Team owner Roger Penske noticed Newgarden had butterflies on the race morning before he would join Sam Hornish Jr. as the only American to win multiple IndyCar championships in the past two decades. “I think there’s so much emotion inside for someone like that because you’ve got to be perfect,” Penske said. “And I think the fact that he was able to execute the way he did, it was just a time to let it all out.”

Newgarden now is among lofty company on a list of multi-time champions at Team Penske that includes Rick Mears, Tom Sneva, Al Unser and Gil de Ferran. And his four-win season helped him take a critical step toward putting his name with true IndyCar legends such as A.J. Foyt (seven championships), Scott Dixon (five) and Mario Andretti (four).

“I’ve heard a lot of people say it’s harder to win a second championship than a first,” he said. “And I think in a lot of ways, that’s true. It’s very difficult to win a championship. But then to follow it up and make it happen again, it seems like a bigger mountain almost.

“I don’t know what causes that. But I just had it in my mind that if we could get this done, it’d be the achievement of the year.”

It’s especially impressive considering everything Newgarden is trying to accomplish in 2019. Besides winning a championship, he also:

–Will be getting married Oct. 26 to Welch in Nashville;

Moved from Davidson, North Carolina, (near Team Penske headquarters) to his hometown;

–Began building a house with Welch, who also brought home a rescue pup named Zoomer (or affectionately known as “Zoom” around home). “They say a year, but it’s going to be a year and a half” to finish, Welch said with a laugh. “We were in a one-bedroom apartment. I told him I don’t want to have kids in a one-bedroom apartment.”

–Underwent several oral surgeries to correct some improper dental work from childhood.

“We could have taken a couple things off the plate,” Newgarden said. “But you know what? Everything needed to be done. We wanted everything to get done, and we’re doing it all. I don’t know how the year worked out, because (racing) is the priority. You do all those things and decide, ‘Yeah, we’re going to make the plate this full.’ But something still has to take the cake at the end of the day, and the racing is what does that. And everyone knows that’s the program, and this is the most important part of the year, because you don’t get that back.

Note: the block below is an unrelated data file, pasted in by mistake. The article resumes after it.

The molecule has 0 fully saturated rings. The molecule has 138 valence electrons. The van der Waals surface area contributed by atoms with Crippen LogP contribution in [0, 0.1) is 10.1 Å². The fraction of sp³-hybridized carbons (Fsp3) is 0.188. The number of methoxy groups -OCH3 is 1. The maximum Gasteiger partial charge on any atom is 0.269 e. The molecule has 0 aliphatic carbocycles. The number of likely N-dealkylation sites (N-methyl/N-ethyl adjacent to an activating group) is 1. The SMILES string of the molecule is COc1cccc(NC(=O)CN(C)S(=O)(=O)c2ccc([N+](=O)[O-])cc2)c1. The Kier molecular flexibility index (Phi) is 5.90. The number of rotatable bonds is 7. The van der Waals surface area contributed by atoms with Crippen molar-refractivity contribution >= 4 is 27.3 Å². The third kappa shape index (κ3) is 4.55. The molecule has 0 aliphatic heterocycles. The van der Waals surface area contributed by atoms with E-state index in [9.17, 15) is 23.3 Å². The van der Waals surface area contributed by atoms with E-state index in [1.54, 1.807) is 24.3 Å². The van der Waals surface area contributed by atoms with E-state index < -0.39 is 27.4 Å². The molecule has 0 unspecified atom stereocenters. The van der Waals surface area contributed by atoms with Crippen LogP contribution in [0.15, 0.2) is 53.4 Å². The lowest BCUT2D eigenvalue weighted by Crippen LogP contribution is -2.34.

“If you have an opportunity to race and compete for a championship, when it’s there, you’ve got to take it. So I tried to keep that at the forefront of my mind all year, and I made it the priority, but it was just a little more difficult with all the other things going on.”

Josef Newgarden kisses his fiancee, Ashley Welch, after winning the NTT IndyCar Series championship (Photo by Robert Reiners/Getty Images).

Welch, who knew nothing about racing while working as a princess cast member at Disney World when Newgarden “swept me off my feet,” provides a release valve. Though she is comfortable with being a knowledgeable member of the paddock (“I know what push to pass means. That was a big thing for me”), Welch also can help distract him from the pressure of IndyCar.

“I think it’s better to know less, because then he is able to escape at home and make home be home, and then work be work,” she said. “Because when you’re in a professional sport, you can’t really escape the work. It comes home with you whether in interviews or social media, or just obligations in general, or practice, or research. You’re always living in it, so I think it’s really smart to just have your home be home.”

In that sense, staying busy in his personal life has been good for the extremely affable Newgarden, a self-described introvert who gradually has withdrawn from social media in his late 20s.

Though he is as articulate and eloquent as any driver in auto racing, he also is happy to defer to his teammates on promotional opportunities because “I go home and am happy to be away from all of it. … I don’t mean that in a bad way, it’s just my introverted-ness that’s getting worse. I really try to do the best I can for the series and team and partners. It is so important to represent in the right way, but at the same time, it’s gotten harder” to be on social media in a professional setting.

“It’s all the racing,” Tina Newgarden said when asked about the source of her son’s stress. “Him building a house and all that, that’s nothing. That’s easy. (Winning a championship) is not easy. Anything else is easy.

“He got it, so I’m so proud of him. He’s one of the very lucky ones that made it here, because for every one, I’m sure there are 500 (drivers) looking in, wanting to have that. But he worked hard, and I just told him one time, ‘Don’t be so moody about it when it doesn’t go well.’ He’s still moody about it if it doesn’t go well! He’s still the same.”

That’s why the bowl of corn chowder still is waiting in her freezer.

A hearty meal for two-time champion who finally can relax.